All We Need Is Love?
The concept of Love is fascinating to me.
We “love” so many things, our parents, our kids, our job, The Vampire Diaries, pie, sleep. How is it possible to use that word so freely about so many different things? I actually counted how many times I said the word today and I lost track around 24 (while I was eating guacamole at Rosa Mexicana incidentally).
How can the same word be used for how we feel about our kids and chocolate? I decided to look up the definition of love on Wikipedia, since I don’t have a dictionary anywhere in my house. I was confident it would say something like “wake up people, the word love should only be used when referring to your kids, husband or wife and in most, but certainly not all cases, your parents.”
As defined in Wikipedia: The word love can refer to a variety of different feelings, states, and attitudes, ranging from generic pleasure (“I loved that meal”) to intense interpersonal attraction (“I love my wife”). “Love” can also refer specifically to the passionate desire and intimacy of romantic love, to the sexual love of eros (cf. Greek words for love), to the emotional closeness of familial love, or to the platonic love that defines friendship, to the profound oneness or devotion of religious love. This diversity of uses and meanings, combined with the complexity of the feelings involved, makes love unusually difficult to consistently define, even compared to other emotional states.
We really are forced to use the all purpose love for everything, because none of the other words (like adore, worship, blahblah) really work as well. That sort of cracks my whole notion of what the word love should be reserved for. OK, so here we go, we apparently don’t have a choice but to help our kids navigate the use of the word love. The tricky part for parents then becomes figuring out how to teach them that it could be perfectly acceptable to love the Last Call sale at Nieman Marcus more than their Great Aunt June, without turning them into cold sociopaths. And that seeing Bon Jovi in concert could be described as falling in love for the first time, because it could be.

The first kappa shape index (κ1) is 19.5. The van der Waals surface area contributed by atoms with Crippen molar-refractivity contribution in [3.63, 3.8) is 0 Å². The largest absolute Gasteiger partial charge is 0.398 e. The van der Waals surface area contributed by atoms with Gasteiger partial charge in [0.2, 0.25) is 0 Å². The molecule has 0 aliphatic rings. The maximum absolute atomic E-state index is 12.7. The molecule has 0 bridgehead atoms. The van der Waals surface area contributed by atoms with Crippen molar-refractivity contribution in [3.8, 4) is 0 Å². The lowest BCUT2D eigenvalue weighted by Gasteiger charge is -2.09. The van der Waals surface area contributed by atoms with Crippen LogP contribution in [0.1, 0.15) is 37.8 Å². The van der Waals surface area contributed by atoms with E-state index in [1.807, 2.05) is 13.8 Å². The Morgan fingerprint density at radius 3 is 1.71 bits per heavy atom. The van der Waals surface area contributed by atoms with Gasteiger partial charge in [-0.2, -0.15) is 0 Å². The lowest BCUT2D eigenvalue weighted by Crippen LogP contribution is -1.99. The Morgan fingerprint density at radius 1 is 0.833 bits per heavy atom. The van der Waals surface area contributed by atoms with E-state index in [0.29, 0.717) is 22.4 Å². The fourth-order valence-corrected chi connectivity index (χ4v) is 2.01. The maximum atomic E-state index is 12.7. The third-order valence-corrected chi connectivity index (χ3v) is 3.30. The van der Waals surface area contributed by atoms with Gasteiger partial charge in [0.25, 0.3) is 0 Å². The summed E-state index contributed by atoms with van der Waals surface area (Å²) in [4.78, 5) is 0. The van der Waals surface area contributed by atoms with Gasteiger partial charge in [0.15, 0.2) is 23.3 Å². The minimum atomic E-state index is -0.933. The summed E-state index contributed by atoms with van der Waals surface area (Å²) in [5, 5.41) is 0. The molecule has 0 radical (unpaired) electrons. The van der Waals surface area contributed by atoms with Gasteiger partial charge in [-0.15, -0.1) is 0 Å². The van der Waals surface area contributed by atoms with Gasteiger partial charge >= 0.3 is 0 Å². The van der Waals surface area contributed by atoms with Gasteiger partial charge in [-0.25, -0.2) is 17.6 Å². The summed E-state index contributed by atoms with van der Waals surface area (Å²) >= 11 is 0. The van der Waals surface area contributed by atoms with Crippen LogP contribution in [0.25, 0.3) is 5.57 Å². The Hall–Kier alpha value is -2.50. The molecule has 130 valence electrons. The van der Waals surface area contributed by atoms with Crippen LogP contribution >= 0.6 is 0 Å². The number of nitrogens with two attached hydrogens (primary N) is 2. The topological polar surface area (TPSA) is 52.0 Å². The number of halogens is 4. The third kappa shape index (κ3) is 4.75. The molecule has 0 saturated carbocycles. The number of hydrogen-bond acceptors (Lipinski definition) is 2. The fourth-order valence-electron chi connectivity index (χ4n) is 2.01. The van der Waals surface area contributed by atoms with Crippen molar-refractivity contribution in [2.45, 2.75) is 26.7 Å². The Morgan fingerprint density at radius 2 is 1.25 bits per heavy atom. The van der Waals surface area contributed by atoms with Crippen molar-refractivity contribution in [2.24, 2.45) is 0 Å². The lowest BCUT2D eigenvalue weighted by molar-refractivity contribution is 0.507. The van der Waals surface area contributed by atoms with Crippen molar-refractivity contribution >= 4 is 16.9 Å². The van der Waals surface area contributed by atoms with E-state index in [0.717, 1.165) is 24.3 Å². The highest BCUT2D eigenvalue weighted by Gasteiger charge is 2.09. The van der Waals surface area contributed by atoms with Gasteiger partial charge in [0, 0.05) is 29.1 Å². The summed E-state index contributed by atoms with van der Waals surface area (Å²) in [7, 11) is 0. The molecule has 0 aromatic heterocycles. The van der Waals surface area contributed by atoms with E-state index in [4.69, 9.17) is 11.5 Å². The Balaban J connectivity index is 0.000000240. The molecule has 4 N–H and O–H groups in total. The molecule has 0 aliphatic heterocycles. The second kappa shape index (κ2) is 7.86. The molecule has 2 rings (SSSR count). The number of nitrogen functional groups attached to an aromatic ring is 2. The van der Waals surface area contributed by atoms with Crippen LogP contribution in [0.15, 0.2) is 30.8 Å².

So is this the root of why we end up at the shrink? We are told to think about what you say because our kids listen to every word. Fair enough. In this case, they hear us throw around the word love all day long about whatever and then we tell them “I love you.” Do my kids think I love them like I love the song “Teenage Dream” by Katy Perry? That’s enough to mess a person up.
Can we be taught how to love from our parents anyway or does it just come from within? Here comes the “oh, poor me” part of the program, but I’m only including this for illustrative purposes because if you know me, you know I’m not an “oh, poor me” kinda gal. When I was a kid, I don’t remember my parents, that’s right plural, telling me they loved me. Honestly, that void didn’t dawn on me until I was a parent and it came so naturally for me to tell my kids that I loved them, that I questioned how it wasn’t instinctual for my parents. You undoubtedly are asking yourself, “How could she possibly know what love is if she wasn’t loved as a child?”